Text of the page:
So is there an eviction moratorium in Florida? And if so, can it help me from being evicted?
You may have heard that Governor DeSantis allowed the Florida Eviction Moratorium to expire as of October 1, 2020. But don’t panic just yet! There is still an eviction moratorium for residential tenancies per the Order under Section 361 of the Public Health Services Act issued by the Center for Disease Control and Prevention (CDC). The CDC order however, is not automatic. So how do you get protection from being evicted if you have been effected by Covid-19?
First, if you are the tenant of a residential property who is facing eviction, you can invoke the protections of the CDC order by completing a Declaration Form and giving it to your landlord. This Declaration Form must be signed under penalty of perjury. Once the Declaration form is completed, and delivered to your landlord, you will have invoked the protections of the CDC order on Eviction Moratoriums. The CDC recommends that all adults who are listed on the lease or rental agreement should complete and deliver the Declaration Form to your landlord to ensure adequate protection.
What do I have to declare to be protected? The full declaration form can be found here: https://www.cdc.gov/coronavirus/2019-ncov/downloads/declaration-form.pdf.
In short, you are swearing that you
- Have tried to access all available government housing assistance, and
- You are unable to make the full rent payment due to substantial loss of household income or have extraordinary out-of-pocket medical expenses, and
- You are using best efforts to make timely partial payments as close to the full payment as “individuals circumstances may permit, taking into account other nondiscretionary expenses,” and
- Eviction would likely render you homeless or to live in close quarters in a shared living situation because you have no other available housing options.
Who is eligible? Residential renters are eligible for protection if you fall under one of the following income restrictions:
- Individuals earning no more than $99,000 in annual income for 2020, or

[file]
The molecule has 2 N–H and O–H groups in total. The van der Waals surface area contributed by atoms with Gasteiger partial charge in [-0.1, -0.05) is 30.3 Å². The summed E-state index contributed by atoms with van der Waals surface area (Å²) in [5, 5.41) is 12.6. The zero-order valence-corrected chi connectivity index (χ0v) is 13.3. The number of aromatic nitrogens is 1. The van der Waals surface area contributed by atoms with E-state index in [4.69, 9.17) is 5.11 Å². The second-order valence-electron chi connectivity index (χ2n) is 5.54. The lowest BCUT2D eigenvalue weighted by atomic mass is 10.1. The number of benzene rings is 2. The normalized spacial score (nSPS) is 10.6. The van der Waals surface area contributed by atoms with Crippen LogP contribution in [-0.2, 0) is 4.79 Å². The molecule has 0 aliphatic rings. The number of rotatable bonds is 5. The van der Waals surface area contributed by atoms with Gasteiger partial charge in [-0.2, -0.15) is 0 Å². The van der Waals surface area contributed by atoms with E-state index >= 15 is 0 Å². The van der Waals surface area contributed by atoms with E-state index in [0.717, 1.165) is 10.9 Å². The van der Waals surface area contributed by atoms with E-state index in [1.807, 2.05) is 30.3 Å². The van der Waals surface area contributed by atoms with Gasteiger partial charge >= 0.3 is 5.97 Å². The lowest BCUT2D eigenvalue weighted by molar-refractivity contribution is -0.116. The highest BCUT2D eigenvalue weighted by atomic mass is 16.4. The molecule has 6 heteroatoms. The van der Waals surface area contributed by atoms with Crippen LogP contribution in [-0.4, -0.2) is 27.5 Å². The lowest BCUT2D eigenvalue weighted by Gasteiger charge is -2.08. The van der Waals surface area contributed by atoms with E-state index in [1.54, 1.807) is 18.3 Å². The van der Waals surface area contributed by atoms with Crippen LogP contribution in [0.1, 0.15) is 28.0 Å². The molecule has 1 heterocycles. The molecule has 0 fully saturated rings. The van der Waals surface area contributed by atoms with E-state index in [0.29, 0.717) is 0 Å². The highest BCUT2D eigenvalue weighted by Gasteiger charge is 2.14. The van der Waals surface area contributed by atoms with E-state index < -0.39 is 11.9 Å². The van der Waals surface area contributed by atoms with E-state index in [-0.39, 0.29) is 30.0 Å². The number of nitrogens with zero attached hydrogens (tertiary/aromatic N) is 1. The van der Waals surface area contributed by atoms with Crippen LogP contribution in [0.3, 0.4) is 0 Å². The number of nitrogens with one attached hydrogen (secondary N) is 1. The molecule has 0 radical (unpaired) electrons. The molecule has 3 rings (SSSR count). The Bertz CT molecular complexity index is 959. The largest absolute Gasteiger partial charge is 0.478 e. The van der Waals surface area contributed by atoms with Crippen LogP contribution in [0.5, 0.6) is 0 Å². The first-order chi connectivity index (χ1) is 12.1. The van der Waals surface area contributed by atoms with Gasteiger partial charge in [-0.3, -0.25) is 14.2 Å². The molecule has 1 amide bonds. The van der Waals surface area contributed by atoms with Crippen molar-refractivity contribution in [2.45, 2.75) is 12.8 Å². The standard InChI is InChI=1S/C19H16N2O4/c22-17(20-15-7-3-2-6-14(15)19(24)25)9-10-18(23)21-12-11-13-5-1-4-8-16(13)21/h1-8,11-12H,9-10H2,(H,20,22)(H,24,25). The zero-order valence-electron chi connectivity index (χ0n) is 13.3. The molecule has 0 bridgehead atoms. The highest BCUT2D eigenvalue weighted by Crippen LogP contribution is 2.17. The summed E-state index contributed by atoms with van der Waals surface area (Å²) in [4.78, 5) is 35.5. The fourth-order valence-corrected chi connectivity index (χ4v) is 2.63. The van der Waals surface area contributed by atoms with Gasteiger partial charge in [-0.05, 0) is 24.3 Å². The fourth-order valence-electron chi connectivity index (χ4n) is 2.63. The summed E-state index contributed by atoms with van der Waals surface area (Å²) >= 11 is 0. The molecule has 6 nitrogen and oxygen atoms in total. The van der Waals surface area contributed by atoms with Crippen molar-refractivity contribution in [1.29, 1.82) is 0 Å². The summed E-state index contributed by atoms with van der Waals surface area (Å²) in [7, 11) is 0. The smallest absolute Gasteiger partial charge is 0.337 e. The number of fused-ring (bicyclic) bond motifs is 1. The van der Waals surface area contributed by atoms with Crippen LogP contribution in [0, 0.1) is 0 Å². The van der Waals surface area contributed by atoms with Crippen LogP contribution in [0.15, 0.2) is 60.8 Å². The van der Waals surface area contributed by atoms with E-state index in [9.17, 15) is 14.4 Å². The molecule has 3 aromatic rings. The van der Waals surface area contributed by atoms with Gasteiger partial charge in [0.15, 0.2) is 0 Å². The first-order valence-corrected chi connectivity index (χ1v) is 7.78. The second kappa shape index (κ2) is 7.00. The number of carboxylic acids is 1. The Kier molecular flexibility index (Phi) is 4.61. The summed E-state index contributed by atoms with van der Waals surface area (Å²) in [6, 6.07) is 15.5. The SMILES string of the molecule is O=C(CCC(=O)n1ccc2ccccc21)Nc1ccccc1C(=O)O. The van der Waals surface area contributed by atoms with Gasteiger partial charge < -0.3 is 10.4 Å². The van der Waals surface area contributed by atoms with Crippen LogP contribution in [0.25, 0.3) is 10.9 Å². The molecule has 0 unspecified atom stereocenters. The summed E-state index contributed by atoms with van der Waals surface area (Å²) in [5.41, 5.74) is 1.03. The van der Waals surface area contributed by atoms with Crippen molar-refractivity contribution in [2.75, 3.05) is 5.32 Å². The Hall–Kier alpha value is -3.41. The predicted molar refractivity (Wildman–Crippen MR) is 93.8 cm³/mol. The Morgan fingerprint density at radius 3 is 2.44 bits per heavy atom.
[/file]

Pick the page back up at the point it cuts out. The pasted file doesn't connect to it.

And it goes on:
- Joint tax filers earning no more than $198,000 in annual income for 2020, or
- Anyone not required to report any income in 2019 to the IRS, or
- Anyone who received an Economic Stimulus Payment under the CARES act.
What’s the bottom line? The order is left open to interpretation by every Court and Judge who has to interpret it. However, to get started, if you are facing an eviction because you are not able to pay the rent for you home or apartment, then download and complete the Declaration Form and deliver it to your landlord. This declaration is supposed to prevent you from being evicted through December 31, 2020, unless that date is extended. It is unclear whether if a lawsuit is filed, the Landlord would be able to do discovery, such as a deposition or discovery of your finance and banking records to prove the assertions sworn to in the Declaration. However, be prepared to prove that you do not have adequate funds to pay the rent in full. Additionally, paying partial payments will show that you are complying with the CDC order to pay as much as possible if you cannot pay the full rent due.
Finally, it is important to note that you can still be evicted for other reasons aside from non-payment of rent. And of course, this CDC order does not relieve you of your financial obligations under your lease or housing agreement- you will still be responsible for payment of those funds in the future.
The information presented in this blog is intended for informational purposes only. This information should not be used as legal advice applicable to a specific situation. In addition, our provision of this information to an individual in no way constitutes an attorney-client relationship.